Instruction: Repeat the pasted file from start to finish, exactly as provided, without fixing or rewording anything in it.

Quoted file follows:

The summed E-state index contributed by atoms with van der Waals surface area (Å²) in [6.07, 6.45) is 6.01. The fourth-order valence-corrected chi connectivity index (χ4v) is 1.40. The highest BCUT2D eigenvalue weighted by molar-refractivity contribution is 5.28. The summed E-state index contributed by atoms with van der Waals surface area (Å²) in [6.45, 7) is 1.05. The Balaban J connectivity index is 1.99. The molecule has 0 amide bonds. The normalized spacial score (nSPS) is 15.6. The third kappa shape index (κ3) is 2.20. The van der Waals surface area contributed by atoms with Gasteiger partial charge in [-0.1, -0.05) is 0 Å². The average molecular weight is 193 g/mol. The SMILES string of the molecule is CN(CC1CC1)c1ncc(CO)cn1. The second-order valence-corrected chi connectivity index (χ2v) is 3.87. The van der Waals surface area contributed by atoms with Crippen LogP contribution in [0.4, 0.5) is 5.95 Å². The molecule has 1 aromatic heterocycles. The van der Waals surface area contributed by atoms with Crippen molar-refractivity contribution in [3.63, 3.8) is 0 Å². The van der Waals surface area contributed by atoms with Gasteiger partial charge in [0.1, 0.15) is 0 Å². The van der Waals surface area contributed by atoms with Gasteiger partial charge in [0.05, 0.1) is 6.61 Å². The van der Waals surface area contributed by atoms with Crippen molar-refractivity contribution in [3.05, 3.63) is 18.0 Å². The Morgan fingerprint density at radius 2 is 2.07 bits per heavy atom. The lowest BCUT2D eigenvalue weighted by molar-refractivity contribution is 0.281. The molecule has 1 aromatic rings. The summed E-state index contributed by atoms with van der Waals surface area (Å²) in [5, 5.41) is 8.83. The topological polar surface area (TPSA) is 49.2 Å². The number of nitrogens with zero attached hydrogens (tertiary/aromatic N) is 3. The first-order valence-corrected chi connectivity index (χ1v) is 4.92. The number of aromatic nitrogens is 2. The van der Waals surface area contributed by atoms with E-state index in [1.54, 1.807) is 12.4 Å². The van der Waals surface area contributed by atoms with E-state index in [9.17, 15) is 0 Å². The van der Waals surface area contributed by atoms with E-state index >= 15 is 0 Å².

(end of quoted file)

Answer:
The summed E-state index contributed by atoms with van der Waals surface area (Å²) in [6.07, 6.45) is 6.01. The fourth-order valence-corrected chi connectivity index (χ4v) is 1.40. The highest BCUT2D eigenvalue weighted by molar-refractivity contribution is 5.28. The summed E-state index contributed by atoms with van der Waals surface area (Å²) in [6.45, 7) is 1.05. The Balaban J connectivity index is 1.99. The molecule has 0 amide bonds. The normalized spacial score (nSPS) is 15.6. The third kappa shape index (κ3) is 2.20. The van der Waals surface area contributed by atoms with Gasteiger partial charge in [-0.1, -0.05) is 0 Å². The average molecular weight is 193 g/mol. The SMILES string of the molecule is CN(CC1CC1)c1ncc(CO)cn1. The second-order valence-corrected chi connectivity index (χ2v) is 3.87. The van der Waals surface area contributed by atoms with Crippen LogP contribution in [0.4, 0.5) is 5.95 Å². The molecule has 1 aromatic heterocycles. The van der Waals surface area contributed by atoms with Crippen molar-refractivity contribution in [3.63, 3.8) is 0 Å². The van der Waals surface area contributed by atoms with Gasteiger partial charge in [0.1, 0.15) is 0 Å². The van der Waals surface area contributed by atoms with Gasteiger partial charge in [0.05, 0.1) is 6.61 Å². The van der Waals surface area contributed by atoms with Crippen molar-refractivity contribution in [3.05, 3.63) is 18.0 Å². The Morgan fingerprint density at radius 2 is 2.07 bits per heavy atom. The lowest BCUT2D eigenvalue weighted by molar-refractivity contribution is 0.281. The molecule has 1 aromatic rings. The summed E-state index contributed by atoms with van der Waals surface area (Å²) in [5, 5.41) is 8.83. The topological polar surface area (TPSA) is 49.2 Å². The number of nitrogens with zero attached hydrogens (tertiary/aromatic N) is 3. The first-order valence-corrected chi connectivity index (χ1v) is 4.92. The number of aromatic nitrogens is 2. The van der Waals surface area contributed by atoms with E-state index in [1.54, 1.807) is 12.4 Å². The van der Waals surface area contributed by atoms with E-state index in [9.17, 15) is 0 Å². The van der Waals surface area contributed by atoms with E-state index >= 15 is 0 Å².